“When Van Avermaet arrived and saw that it wasn’t Toon, he just said: ‘You’re a Claes, you can do it,’” Tom says. “No pressure…”

Having finished in the adjacent consultation room, Toon jumps straight into the conversation about teams: “Big name riders are often accompanied by a DS, coach, psychologist or manager. Everyone wants a say. Sometimes I have to tell them to step out. In the end, it’s about what the rider wants. Doesn’t matter what fancy machines or training algorithms you have, if you don’t start by listening to the rider, it’s all pointless. Understanding the person is key to getting the full picture.

“An important part of our work is about informing the riders and their teams, then developing working relationships – the more the riders know, the better injuries can be prevented, and handled.” 

Tour de France stage 2 gallery: Leon van Bon takes us from Düsseldorf to Liège  

Toon’s father Dries Claes was the doctor and confidant of local legend Rik Van Looy, so following the medical path was a natural development. The surgeon knows most people in cycling, but name-dropping is something they are careful about at Herentals. “We don’t publicise the names of patients, the public relations are left to the teams. I’ll sit in on a press conference if asked to clarify something, but generally we prefer to focus on treating patients.”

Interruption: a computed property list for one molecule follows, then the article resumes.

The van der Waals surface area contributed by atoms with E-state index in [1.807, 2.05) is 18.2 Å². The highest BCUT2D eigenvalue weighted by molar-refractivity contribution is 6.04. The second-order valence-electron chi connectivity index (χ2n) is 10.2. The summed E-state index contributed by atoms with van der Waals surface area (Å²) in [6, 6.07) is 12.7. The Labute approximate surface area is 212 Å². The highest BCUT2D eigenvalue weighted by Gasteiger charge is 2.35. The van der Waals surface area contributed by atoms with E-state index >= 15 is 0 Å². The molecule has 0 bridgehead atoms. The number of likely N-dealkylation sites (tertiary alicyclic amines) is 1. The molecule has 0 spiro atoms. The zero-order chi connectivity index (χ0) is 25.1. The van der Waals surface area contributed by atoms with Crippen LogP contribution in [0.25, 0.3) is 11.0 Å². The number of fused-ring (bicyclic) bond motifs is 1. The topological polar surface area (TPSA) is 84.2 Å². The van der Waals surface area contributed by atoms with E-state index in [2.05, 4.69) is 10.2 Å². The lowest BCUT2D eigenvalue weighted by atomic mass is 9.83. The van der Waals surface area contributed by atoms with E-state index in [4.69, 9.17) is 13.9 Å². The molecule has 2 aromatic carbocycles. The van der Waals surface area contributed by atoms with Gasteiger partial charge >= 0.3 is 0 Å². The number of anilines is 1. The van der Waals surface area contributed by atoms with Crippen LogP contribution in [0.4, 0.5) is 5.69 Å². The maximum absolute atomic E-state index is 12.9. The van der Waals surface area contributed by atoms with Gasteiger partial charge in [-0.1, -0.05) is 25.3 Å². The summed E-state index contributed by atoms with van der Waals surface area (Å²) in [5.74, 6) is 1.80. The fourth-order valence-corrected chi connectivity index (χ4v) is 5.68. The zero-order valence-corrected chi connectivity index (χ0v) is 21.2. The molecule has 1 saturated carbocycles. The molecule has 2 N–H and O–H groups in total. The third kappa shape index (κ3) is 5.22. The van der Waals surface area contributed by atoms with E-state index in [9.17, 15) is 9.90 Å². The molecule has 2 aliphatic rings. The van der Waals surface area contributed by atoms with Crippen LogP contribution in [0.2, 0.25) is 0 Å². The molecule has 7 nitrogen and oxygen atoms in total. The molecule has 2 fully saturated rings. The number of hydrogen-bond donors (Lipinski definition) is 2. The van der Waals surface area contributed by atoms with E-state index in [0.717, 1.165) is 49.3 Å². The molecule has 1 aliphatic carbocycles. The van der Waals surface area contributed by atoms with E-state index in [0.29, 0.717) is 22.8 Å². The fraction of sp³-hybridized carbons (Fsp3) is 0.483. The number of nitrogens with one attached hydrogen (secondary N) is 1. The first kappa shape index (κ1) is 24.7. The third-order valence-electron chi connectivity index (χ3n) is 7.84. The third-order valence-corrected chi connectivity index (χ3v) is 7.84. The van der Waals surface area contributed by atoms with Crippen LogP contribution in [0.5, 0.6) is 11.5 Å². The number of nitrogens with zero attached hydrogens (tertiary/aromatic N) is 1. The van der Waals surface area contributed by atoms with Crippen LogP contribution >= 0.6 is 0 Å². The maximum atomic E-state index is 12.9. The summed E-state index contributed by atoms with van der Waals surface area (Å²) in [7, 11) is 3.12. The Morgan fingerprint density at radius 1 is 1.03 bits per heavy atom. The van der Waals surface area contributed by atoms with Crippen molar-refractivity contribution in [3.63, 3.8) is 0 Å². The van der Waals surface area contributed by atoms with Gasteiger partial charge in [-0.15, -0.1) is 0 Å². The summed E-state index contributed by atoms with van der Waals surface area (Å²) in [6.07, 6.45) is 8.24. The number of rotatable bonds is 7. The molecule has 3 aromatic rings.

The Herentals reputation developed over the years by word of mouth. “When I started working here, my father’s connection to Van Looy and the cycling world helped, but I had to prove myself.” Since then, Toon and his team have developed rider treatment to another level.

Toon is replacing the knee ligament on a footballer this afternoon, but there is also the chance to follow a cycling-specific clavicle operation by Tom. He did his residency as a foot specialist, but changed to shoulders and knees, the same as his father. “I like big bones. Feet are too fiddly, everyone can do collarbones,” he says.